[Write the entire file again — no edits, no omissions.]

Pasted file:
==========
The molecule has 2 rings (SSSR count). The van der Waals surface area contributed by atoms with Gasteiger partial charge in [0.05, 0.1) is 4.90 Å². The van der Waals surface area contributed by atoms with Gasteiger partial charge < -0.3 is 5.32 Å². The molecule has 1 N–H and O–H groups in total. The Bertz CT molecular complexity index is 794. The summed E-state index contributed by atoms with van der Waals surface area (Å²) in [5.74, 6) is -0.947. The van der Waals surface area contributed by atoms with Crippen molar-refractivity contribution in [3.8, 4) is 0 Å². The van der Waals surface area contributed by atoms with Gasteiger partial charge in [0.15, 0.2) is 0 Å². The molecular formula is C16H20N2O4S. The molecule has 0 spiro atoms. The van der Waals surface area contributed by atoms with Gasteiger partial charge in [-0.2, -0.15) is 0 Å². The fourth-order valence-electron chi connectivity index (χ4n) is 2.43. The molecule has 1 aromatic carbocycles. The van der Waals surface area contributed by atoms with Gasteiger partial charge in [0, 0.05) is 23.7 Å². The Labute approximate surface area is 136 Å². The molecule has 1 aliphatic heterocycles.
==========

The molecule has 2 rings (SSSR count). The van der Waals surface area contributed by atoms with Gasteiger partial charge in [0.05, 0.1) is 4.90 Å². The van der Waals surface area contributed by atoms with Gasteiger partial charge < -0.3 is 5.32 Å². The molecule has 1 N–H and O–H groups in total. The Bertz CT molecular complexity index is 794. The summed E-state index contributed by atoms with van der Waals surface area (Å²) in [5.74, 6) is -0.947. The van der Waals surface area contributed by atoms with Crippen molar-refractivity contribution in [3.8, 4) is 0 Å². The van der Waals surface area contributed by atoms with Gasteiger partial charge in [0.15, 0.2) is 0 Å². The molecular formula is C16H20N2O4S. The molecule has 0 spiro atoms. The van der Waals surface area contributed by atoms with Gasteiger partial charge in [-0.2, -0.15) is 0 Å². The fourth-order valence-electron chi connectivity index (χ4n) is 2.43. The molecule has 1 aromatic carbocycles. The van der Waals surface area contributed by atoms with Gasteiger partial charge in [0, 0.05) is 23.7 Å². The Labute approximate surface area is 136 Å². The molecule has 1 aliphatic heterocycles.